PART 2- Chasing the Dream: Who Pays to Teach my Kid to Read?

Isabella looking surprised
You want me to pay!

Early on in most relationships, it can be a bit murky deciding who should pay for dinner regardless of who is the bread-winner. Eventually, it works itself out although it can continue to be a source of frustration if both parties are not forthright or comfortable with the situation. If your kid has significant learning or reading issues then who is responsible for paying for all of the recommended services?

The Independent Evaluation

When it became airtight evident that our daughter was not progressing or progressing inconsistently, with confidence I requested an independent evaluation from the school district. Perhaps I could have or should have done this earlier, but I bristled at the idea of our daughter sitting through six weeks of assessments. The kid is continuously pulled out of school and all the sitting! She’s a kid. She should be running around.

When kids miss school for learning assessments, they are counted as absences!

Additionally, I felt a bit ill about potentially doling out a few thousand dollars if the school district turned down the request. Many of my friends had requested an independent evaluation through the school or district and were denied or decided just to pay out-of-pocket. I want to make it clear that I am not an expert on Wright’s Law and cannot comment on the legalities of any of this. There are people more in the know that may have more informed things to say about our rights to an independent evaluation, and how to navigate the probable loopholes on both sides.

In our case, the school district was footing the bill, and there was no challenge getting their blessing. Admittedly, the documentation was undisputable, but still, for families not used to getting good news from the school district, getting the green light for the assessment so quickly was thrilling! I’ve written in previous blogs about the impact that the results of the neuro assessment had on our family, but there’s another twist. What about all of the money spent on the assessment and the potential financial implications of the results of the assessment?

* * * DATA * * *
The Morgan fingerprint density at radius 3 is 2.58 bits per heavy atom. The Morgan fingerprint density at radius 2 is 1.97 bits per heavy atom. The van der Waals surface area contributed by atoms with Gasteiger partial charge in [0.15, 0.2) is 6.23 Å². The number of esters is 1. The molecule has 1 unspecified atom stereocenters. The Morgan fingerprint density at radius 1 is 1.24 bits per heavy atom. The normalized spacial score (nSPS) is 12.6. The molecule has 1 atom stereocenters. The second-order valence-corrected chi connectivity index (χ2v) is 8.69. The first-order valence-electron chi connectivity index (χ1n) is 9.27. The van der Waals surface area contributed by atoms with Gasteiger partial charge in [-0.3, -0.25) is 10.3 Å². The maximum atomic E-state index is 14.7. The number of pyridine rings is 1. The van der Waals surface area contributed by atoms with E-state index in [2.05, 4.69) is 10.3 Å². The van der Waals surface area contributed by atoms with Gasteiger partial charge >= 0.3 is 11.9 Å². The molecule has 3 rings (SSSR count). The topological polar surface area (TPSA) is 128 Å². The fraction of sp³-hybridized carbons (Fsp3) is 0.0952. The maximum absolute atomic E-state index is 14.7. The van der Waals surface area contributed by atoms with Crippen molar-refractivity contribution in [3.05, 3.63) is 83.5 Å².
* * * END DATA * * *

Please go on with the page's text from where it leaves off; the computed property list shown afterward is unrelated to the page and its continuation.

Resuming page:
Who Pays to Teach My Kid to Read?

The district just spent a few thousand dollars to have an expert recommend potential solutions. Thank you for this! The highly educated and paid expert recommends a private school for language differences, homeschooling, or the most widely accepted, research-backed multi-sensory interventions. Radically these solutions, most notably the private school, is the cost to keep our daughter dreaming. So, now what?

If a district spends a few thousand dollars on an independent evaluation shouldn’t there be specific criteria they follow to accept, reject or mildly disagree with the recommendations or is the assessment just protocol and the results up to the whim of the school district to support or comply?

I’ve heard stories of schools where the recommendations are blatantly ignored. Thank heavens we did not have that experience, but there is no doubt that there’s an elephant in the room-private school for reading differences, amongst others. Perhaps the current intervention, READ 180, needs to be tried before the school considers the “gold-standard” intervention or maybe private school will never be an option unless we work with an educational attorney. There are no clear paths in this world.

The Journey Continues

The next post will look further at who pays to teach my kid to read, and why the potential solutions continue to remain elusive.

Part 1-Chasing the Dream: When School Choice Seems Like the Only Option